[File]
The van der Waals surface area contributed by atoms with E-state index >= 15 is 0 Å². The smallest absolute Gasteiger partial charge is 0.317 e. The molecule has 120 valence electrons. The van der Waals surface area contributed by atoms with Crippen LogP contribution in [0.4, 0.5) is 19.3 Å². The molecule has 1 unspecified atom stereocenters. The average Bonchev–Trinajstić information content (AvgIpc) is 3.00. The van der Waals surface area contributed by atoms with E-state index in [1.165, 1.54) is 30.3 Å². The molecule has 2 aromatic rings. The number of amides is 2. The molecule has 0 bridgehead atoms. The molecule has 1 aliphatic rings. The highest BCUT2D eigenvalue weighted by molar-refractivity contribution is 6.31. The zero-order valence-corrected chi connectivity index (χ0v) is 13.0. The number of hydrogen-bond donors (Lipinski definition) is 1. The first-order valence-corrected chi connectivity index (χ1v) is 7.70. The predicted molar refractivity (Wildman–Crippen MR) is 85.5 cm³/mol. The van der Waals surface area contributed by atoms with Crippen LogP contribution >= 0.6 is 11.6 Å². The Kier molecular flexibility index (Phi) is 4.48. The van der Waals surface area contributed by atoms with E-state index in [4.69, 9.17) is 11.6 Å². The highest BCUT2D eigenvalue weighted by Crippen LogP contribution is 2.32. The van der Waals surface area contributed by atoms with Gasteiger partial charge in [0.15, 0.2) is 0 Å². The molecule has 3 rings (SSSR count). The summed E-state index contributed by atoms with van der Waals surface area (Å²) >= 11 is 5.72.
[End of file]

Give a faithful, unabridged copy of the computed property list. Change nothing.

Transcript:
The van der Waals surface area contributed by atoms with E-state index >= 15 is 0 Å². The smallest absolute Gasteiger partial charge is 0.317 e. The molecule has 120 valence electrons. The van der Waals surface area contributed by atoms with Crippen LogP contribution in [0.4, 0.5) is 19.3 Å². The molecule has 1 unspecified atom stereocenters. The average Bonchev–Trinajstić information content (AvgIpc) is 3.00. The van der Waals surface area contributed by atoms with E-state index in [1.165, 1.54) is 30.3 Å². The molecule has 2 aromatic rings. The number of amides is 2. The molecule has 0 bridgehead atoms. The molecule has 1 aliphatic rings. The highest BCUT2D eigenvalue weighted by molar-refractivity contribution is 6.31. The zero-order valence-corrected chi connectivity index (χ0v) is 13.0. The number of hydrogen-bond donors (Lipinski definition) is 1. The first-order valence-corrected chi connectivity index (χ1v) is 7.70. The predicted molar refractivity (Wildman–Crippen MR) is 85.5 cm³/mol. The van der Waals surface area contributed by atoms with Crippen LogP contribution >= 0.6 is 11.6 Å². The Kier molecular flexibility index (Phi) is 4.48. The van der Waals surface area contributed by atoms with E-state index in [4.69, 9.17) is 11.6 Å². The highest BCUT2D eigenvalue weighted by Crippen LogP contribution is 2.32. The van der Waals surface area contributed by atoms with Gasteiger partial charge in [0.15, 0.2) is 0 Å². The molecule has 3 rings (SSSR count). The summed E-state index contributed by atoms with van der Waals surface area (Å²) >= 11 is 5.72.